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negotiation, on giving up the best half of the estate to the agents of the old proprietor, which was henceforth known as the province of East New Jersey ,—that retained by the Quakers being called from its geographical position West New Jersey. By these two names the provinces were known for many years. · Left free to act, the trustees began their operations by dividing the land into a hundred lots, ten of which were made over to John Fenwick in satisfaction of his claims. The other ninety lots were put up for sale, and the creditors being satisfied, Penn got power to carry out his own ideas in the work of settling a fundamental pact. As yet the mind of the legislator was itself in ferment. Harrington and the classic republicans still exercised a powerful influence over him; and it was not till some years later that his genius-aided by Algernon Sydney-found its highest expression in the laws and charters of the state which bears his name.

An outline of the new constitution for West New Jersey may be given in a few words :—the rights of free worship were secured-the legislative power was given in a great measure to the people-representatives were to be elected, not in the old way of acclamation, but by the ballot-boxevery man of mature age and free from crime was an elector and was eligible for electionthe executive power was vested in ten commissioners, to be appointed by the general assembly—the office of interpreting the law and pronouncing verdicts was confided to the juries, as Penn contended was the case in England by the ancient charters-and the judges, elected for two years, sat in the courts simply to assist the juries in arriving at a correct decision-the state was made to charge itself with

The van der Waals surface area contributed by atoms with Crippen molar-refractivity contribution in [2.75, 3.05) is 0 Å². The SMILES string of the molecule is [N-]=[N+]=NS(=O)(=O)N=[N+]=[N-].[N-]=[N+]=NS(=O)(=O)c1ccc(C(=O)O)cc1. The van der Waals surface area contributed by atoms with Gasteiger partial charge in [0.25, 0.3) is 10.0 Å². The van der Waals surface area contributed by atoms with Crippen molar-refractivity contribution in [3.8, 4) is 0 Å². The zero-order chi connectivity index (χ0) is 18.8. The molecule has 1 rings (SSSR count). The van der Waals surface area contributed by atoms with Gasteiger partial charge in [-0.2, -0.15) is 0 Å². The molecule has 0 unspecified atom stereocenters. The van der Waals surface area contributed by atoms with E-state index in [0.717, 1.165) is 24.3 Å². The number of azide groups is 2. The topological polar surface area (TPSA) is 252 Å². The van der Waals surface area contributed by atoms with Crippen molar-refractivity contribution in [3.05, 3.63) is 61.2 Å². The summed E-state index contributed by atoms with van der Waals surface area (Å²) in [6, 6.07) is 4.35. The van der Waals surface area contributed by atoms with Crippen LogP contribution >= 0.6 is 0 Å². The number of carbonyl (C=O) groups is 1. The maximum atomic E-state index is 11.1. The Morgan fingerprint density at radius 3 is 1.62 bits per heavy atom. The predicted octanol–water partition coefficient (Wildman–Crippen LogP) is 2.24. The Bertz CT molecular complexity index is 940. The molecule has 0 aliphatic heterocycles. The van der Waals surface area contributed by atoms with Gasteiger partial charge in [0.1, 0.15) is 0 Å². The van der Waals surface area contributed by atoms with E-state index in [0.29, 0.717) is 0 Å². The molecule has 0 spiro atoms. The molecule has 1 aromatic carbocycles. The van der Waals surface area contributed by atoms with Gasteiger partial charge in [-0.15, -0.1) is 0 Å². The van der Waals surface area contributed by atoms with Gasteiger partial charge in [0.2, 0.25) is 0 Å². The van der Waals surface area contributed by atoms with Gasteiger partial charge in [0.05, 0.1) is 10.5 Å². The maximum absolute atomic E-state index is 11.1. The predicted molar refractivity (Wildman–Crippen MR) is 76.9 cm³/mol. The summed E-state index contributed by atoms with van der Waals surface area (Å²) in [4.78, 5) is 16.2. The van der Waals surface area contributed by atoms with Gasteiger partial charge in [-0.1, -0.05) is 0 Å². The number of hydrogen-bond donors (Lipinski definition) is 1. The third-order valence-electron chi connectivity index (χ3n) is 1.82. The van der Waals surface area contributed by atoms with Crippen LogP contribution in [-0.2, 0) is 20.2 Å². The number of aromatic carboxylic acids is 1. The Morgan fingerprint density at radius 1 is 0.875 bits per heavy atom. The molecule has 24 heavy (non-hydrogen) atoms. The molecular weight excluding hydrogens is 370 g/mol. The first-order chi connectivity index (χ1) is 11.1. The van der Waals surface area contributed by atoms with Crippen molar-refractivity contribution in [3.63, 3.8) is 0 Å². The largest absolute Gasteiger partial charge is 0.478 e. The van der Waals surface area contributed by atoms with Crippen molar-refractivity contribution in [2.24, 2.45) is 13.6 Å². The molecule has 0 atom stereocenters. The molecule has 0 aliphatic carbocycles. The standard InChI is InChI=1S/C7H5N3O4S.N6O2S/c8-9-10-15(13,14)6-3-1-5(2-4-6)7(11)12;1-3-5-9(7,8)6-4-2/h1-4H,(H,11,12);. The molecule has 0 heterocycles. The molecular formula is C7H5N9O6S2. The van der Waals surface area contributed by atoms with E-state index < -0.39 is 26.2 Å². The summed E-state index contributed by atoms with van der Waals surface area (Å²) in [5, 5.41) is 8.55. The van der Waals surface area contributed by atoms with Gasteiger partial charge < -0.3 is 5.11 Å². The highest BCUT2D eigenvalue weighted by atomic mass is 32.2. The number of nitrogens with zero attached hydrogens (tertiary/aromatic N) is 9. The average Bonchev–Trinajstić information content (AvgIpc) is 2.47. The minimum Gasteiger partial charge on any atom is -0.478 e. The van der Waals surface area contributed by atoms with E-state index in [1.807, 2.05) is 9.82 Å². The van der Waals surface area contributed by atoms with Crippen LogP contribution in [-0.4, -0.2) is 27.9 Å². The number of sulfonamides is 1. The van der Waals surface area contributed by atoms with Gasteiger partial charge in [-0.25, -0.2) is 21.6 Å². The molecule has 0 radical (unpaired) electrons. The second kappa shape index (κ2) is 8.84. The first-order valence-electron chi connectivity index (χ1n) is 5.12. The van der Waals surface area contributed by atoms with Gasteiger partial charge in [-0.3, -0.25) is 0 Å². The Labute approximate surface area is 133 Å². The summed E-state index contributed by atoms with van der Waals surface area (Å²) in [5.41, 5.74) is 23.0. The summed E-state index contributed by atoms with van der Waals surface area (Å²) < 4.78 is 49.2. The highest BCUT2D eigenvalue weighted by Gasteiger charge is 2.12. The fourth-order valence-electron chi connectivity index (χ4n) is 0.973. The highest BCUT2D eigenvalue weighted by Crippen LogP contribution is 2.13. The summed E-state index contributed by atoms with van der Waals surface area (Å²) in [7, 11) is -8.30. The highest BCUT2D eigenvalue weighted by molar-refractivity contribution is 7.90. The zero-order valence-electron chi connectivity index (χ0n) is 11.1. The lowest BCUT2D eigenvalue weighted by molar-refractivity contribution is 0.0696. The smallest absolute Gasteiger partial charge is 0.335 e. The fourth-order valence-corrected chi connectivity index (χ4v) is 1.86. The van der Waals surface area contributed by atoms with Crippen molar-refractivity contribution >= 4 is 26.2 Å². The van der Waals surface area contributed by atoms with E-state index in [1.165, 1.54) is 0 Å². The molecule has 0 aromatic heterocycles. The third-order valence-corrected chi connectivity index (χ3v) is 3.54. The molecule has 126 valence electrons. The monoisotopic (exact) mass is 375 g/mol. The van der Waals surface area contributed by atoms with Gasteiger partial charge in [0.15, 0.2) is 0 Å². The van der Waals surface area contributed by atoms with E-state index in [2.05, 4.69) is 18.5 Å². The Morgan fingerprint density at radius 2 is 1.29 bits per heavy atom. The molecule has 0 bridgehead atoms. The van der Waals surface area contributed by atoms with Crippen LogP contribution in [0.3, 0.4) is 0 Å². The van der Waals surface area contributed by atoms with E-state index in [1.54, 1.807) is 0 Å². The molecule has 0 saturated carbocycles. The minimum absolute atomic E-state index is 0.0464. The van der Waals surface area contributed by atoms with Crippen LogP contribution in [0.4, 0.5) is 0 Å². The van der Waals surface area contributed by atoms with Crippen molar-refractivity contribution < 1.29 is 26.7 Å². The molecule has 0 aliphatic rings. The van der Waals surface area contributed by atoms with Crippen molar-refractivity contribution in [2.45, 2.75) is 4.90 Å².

the education of all orphan children-no man was to be shut up in prison for debt. By these provisions and the laws which were to follow, Penn believed he was laying a foundation for those who came after him to understand their liberties as Christians and as men.

While he was toiling at the grounds of his Holy Experiment, Penn had the happiness to become a father. Guli bore him a son, whom Penn called Springett, after her heroic sire. As he was now a family man, he thought it right to have a house of his own, besides Shangarry Castle in county Cork; and after looking through the lovely southern shires, he fixed on Worminghurst in Sussex; as a high and healthy spot, seven miles from Shoreham, with noble timber in the park, and air kept fresh by breezes from the sea. For this esstate he paid four thousand five hundred pounds; and got a bargain in it, since the surplus wood was worth, as he supposed, two thousand pounds. Sydney had a place in the neighbourhood. On this noble Sussex down Penn nursed his first-born son, and perfected his frame of government for a Free State.

When this document was finished, the trustees met and resolved on its publication in the shape of a letter, which they signed. A brief description of the soil, air, climate, natural productions, and other features of West New Jersey followed ; and it is characteristic of Penn that he added a cautionary postscript to his countrymen against indulging without sufficient cause, in the thought of seeking for a new home-of leaving their native land either out of curiosity, from a love of change, or in the spirit of gain. Yet Worminghurst was soon besieged with applications for plots of land in the Free State. Two companies were formed to

establish trade and promote emigration, one in Yorkshire, and one in Middlesex. The members of the Yorkshire company were chiefly creditors of Billing; as a set-off to their claims they received from the trustees ten of the original hundred parts of land. By cancelling these debts the property was freed.